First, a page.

Since CoQ10 is deeply involved with the energy-producing mechanism, it should be no surprise that having more can help boost your energy production throughout the day. In addition, supplementation with CoQ10 has been shown to have many health benefits, including improved energy levels.
Battles Fatigue and Depression
CoQ10 is a powerful antioxidant; In the electron transport chain, it is specifically used to reduce iron molecules time and time again to transport those electrons to ETC Complex III. However, these antioxidant powers can be leveraged in other places across the body as well.
For instance, one study found that patients who received 500 mg of CoQ0 per day experienced fewer symptoms of fatigue and depression compared to the placebo group. This is likely because depression has high inflammatory and oxidant effects on the body and lowers the level of CoQ10, as determined by another study.
Reduced Symptoms of Fibromyalgia
In a study published in Antioxidants and Redox Signaling Journal, patients taking 300 mg of CoQ10 daily for 40 days claimed to experience reduced pain, fatigue, morning tiredness, and joint tenderness.
Reduces the Risk of Migraines
One study compared a placebo group to a group taking 100 mg of CoQ10 three times daily. They found a 33% reduction of attack frequency in those taking the CoQ10 supplement.
What Does This Mean for Fertility?
As discussed earlier diseased states and oxidative stress are major causes of male infertility. Taking advantage of the various health benefits of CoQ10 can have potential benefits for fertility.
One of the main mechanisms hypothesized for CoQ10 to possibly play a role in restoring male fertility is its powerful antioxidant qualities.
In a study published in the Journal of Urology, men with unexplained infertility were given 200 mg of CoQ10 for 26 weeks versus placebo. The CoQ10 group experienced improvements in sperm motility, sperm count, and the size and shape of the sperm.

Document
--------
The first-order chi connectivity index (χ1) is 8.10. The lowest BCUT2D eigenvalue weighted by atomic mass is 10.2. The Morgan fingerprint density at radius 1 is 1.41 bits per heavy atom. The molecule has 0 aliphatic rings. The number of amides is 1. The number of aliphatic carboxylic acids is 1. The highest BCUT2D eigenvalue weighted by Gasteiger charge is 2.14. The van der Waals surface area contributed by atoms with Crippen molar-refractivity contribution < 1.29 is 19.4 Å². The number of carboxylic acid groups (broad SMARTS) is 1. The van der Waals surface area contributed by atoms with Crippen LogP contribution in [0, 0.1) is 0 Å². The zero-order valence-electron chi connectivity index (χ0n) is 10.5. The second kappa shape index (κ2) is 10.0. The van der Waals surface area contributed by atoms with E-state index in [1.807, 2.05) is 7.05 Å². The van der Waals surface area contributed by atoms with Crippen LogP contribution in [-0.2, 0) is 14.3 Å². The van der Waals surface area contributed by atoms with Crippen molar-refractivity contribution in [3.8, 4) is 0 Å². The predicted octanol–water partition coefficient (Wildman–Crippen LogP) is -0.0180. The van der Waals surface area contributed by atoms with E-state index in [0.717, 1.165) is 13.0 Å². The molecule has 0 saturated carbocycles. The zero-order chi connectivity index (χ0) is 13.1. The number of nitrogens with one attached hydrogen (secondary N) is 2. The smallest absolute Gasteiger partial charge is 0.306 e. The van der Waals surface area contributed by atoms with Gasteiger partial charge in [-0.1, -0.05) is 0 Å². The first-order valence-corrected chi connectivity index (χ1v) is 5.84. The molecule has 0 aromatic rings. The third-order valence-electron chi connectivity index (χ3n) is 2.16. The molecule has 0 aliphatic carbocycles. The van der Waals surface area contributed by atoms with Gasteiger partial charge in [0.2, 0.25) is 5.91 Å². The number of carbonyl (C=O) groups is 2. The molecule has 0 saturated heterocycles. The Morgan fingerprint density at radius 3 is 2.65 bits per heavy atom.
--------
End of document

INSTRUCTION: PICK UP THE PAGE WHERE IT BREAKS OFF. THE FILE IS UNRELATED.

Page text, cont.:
While this study did not look at the pregnancy rates of the experimental group, the factors that were shown to increase due to CoQ10 supplementation -- sperm motility, sperm count, and the size and shape of the sperm -- have been associated with pregnancy in other studies.
However, meta-analyses of the literature have yet to show a direct correlation between CoQ10 and pregnancy rates. CoQ10 also has a reasonable impact on female fertility as well.
CoQ10 has been shown to protect against oxidative stress-induced aging of the ovaries, restore the function of the mitochondria in the ovaries, and increase the ovarian response and embryo quality of women with a decreased ovarian reserve.
The Bottom Line
Infertility can have many causes, but malnutrition, stress, and aging are the most well-documented, manageable root causes. CoQ10 is a powerful antioxidant found in the electron transport chain of the mitochondria that has shown some benefits for both male and female fertility.
While there has been no direct correlation between CoQ10 and pregnancy, CoQ10 does increase factors associated with pregnancy.